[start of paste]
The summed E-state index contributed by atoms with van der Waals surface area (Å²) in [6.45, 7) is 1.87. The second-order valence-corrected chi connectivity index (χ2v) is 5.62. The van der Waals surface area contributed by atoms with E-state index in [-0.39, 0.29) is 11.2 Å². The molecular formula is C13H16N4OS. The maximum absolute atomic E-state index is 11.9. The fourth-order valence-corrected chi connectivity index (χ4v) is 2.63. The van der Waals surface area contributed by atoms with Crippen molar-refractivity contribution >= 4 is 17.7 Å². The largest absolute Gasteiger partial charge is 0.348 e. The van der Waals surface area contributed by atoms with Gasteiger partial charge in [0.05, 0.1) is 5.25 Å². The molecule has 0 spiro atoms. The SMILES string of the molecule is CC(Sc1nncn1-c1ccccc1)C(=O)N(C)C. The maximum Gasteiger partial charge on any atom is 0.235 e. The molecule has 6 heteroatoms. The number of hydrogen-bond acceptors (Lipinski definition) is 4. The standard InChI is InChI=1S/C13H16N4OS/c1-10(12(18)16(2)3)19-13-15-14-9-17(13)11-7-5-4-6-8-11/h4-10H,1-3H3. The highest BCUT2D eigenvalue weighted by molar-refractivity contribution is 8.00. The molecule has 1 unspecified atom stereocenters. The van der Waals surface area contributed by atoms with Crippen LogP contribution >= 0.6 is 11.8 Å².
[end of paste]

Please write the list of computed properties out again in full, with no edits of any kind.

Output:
The summed E-state index contributed by atoms with van der Waals surface area (Å²) in [6.45, 7) is 1.87. The second-order valence-corrected chi connectivity index (χ2v) is 5.62. The van der Waals surface area contributed by atoms with E-state index in [-0.39, 0.29) is 11.2 Å². The molecular formula is C13H16N4OS. The maximum absolute atomic E-state index is 11.9. The fourth-order valence-corrected chi connectivity index (χ4v) is 2.63. The van der Waals surface area contributed by atoms with Crippen molar-refractivity contribution >= 4 is 17.7 Å². The largest absolute Gasteiger partial charge is 0.348 e. The van der Waals surface area contributed by atoms with Gasteiger partial charge in [0.05, 0.1) is 5.25 Å². The molecule has 0 spiro atoms. The SMILES string of the molecule is CC(Sc1nncn1-c1ccccc1)C(=O)N(C)C. The maximum Gasteiger partial charge on any atom is 0.235 e. The molecule has 6 heteroatoms. The number of hydrogen-bond acceptors (Lipinski definition) is 4. The standard InChI is InChI=1S/C13H16N4OS/c1-10(12(18)16(2)3)19-13-15-14-9-17(13)11-7-5-4-6-8-11/h4-10H,1-3H3. The highest BCUT2D eigenvalue weighted by molar-refractivity contribution is 8.00. The molecule has 1 unspecified atom stereocenters. The van der Waals surface area contributed by atoms with Crippen LogP contribution >= 0.6 is 11.8 Å².